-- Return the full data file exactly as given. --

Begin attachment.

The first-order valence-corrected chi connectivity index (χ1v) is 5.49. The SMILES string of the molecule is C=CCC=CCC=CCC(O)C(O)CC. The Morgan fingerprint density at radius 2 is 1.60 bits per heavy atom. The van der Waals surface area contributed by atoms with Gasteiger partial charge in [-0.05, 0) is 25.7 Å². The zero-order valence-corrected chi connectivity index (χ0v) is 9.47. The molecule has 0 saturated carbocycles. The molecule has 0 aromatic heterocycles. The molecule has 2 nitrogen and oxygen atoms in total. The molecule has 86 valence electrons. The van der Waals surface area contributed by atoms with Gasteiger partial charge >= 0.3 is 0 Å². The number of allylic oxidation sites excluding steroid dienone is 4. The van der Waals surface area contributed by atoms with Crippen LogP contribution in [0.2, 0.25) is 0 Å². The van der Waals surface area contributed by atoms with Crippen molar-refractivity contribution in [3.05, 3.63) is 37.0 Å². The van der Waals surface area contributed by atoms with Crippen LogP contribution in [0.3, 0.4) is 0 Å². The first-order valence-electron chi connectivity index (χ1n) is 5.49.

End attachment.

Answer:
The first-order valence-corrected chi connectivity index (χ1v) is 5.49. The SMILES string of the molecule is C=CCC=CCC=CCC(O)C(O)CC. The Morgan fingerprint density at radius 2 is 1.60 bits per heavy atom. The van der Waals surface area contributed by atoms with Gasteiger partial charge in [-0.05, 0) is 25.7 Å². The zero-order valence-corrected chi connectivity index (χ0v) is 9.47. The molecule has 0 saturated carbocycles. The molecule has 0 aromatic heterocycles. The molecule has 2 nitrogen and oxygen atoms in total. The molecule has 86 valence electrons. The van der Waals surface area contributed by atoms with Gasteiger partial charge >= 0.3 is 0 Å². The number of allylic oxidation sites excluding steroid dienone is 4. The van der Waals surface area contributed by atoms with Crippen LogP contribution in [0.2, 0.25) is 0 Å². The van der Waals surface area contributed by atoms with Crippen molar-refractivity contribution in [3.05, 3.63) is 37.0 Å². The van der Waals surface area contributed by atoms with Crippen LogP contribution in [0.3, 0.4) is 0 Å². The first-order valence-electron chi connectivity index (χ1n) is 5.49.